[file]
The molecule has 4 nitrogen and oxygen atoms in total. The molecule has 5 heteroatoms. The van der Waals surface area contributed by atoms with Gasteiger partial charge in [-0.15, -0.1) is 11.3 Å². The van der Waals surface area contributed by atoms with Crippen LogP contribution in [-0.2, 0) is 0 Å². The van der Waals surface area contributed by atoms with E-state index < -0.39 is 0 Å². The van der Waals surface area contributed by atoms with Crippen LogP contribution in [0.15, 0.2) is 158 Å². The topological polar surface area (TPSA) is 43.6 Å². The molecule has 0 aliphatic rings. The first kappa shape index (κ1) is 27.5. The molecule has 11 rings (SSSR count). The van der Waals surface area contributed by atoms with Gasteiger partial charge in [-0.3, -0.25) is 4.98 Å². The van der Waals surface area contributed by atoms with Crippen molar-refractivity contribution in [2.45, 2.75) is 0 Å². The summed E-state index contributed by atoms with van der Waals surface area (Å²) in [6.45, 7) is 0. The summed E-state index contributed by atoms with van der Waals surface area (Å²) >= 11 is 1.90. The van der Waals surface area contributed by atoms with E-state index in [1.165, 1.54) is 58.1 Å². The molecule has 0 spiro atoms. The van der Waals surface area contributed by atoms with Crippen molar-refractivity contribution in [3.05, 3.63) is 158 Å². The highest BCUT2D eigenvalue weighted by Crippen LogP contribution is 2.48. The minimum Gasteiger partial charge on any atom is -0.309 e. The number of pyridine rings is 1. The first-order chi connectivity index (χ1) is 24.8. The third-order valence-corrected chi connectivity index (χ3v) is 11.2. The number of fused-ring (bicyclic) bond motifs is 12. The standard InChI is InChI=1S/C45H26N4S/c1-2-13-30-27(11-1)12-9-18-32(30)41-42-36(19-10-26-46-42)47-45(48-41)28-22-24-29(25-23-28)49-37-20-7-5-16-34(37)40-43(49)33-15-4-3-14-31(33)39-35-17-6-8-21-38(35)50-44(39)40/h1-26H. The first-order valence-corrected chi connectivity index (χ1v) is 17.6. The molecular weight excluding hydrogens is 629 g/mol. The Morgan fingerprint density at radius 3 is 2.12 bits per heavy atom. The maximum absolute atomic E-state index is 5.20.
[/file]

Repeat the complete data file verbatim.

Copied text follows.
The molecule has 4 nitrogen and oxygen atoms in total. The molecule has 5 heteroatoms. The van der Waals surface area contributed by atoms with Gasteiger partial charge in [-0.15, -0.1) is 11.3 Å². The van der Waals surface area contributed by atoms with Crippen LogP contribution in [-0.2, 0) is 0 Å². The van der Waals surface area contributed by atoms with E-state index < -0.39 is 0 Å². The van der Waals surface area contributed by atoms with Crippen LogP contribution in [0.15, 0.2) is 158 Å². The topological polar surface area (TPSA) is 43.6 Å². The molecule has 0 aliphatic rings. The first kappa shape index (κ1) is 27.5. The molecule has 11 rings (SSSR count). The van der Waals surface area contributed by atoms with Gasteiger partial charge in [-0.3, -0.25) is 4.98 Å². The van der Waals surface area contributed by atoms with Crippen molar-refractivity contribution in [2.45, 2.75) is 0 Å². The summed E-state index contributed by atoms with van der Waals surface area (Å²) in [6.45, 7) is 0. The summed E-state index contributed by atoms with van der Waals surface area (Å²) >= 11 is 1.90. The van der Waals surface area contributed by atoms with E-state index in [1.165, 1.54) is 58.1 Å². The molecule has 0 spiro atoms. The van der Waals surface area contributed by atoms with Crippen molar-refractivity contribution in [3.05, 3.63) is 158 Å². The highest BCUT2D eigenvalue weighted by Crippen LogP contribution is 2.48. The minimum Gasteiger partial charge on any atom is -0.309 e. The number of pyridine rings is 1. The first-order chi connectivity index (χ1) is 24.8. The third-order valence-corrected chi connectivity index (χ3v) is 11.2. The number of fused-ring (bicyclic) bond motifs is 12. The standard InChI is InChI=1S/C45H26N4S/c1-2-13-30-27(11-1)12-9-18-32(30)41-42-36(19-10-26-46-42)47-45(48-41)28-22-24-29(25-23-28)49-37-20-7-5-16-34(37)40-43(49)33-15-4-3-14-31(33)39-35-17-6-8-21-38(35)50-44(39)40/h1-26H. The first-order valence-corrected chi connectivity index (χ1v) is 17.6. The molecular weight excluding hydrogens is 629 g/mol. The Morgan fingerprint density at radius 3 is 2.12 bits per heavy atom. The maximum absolute atomic E-state index is 5.20.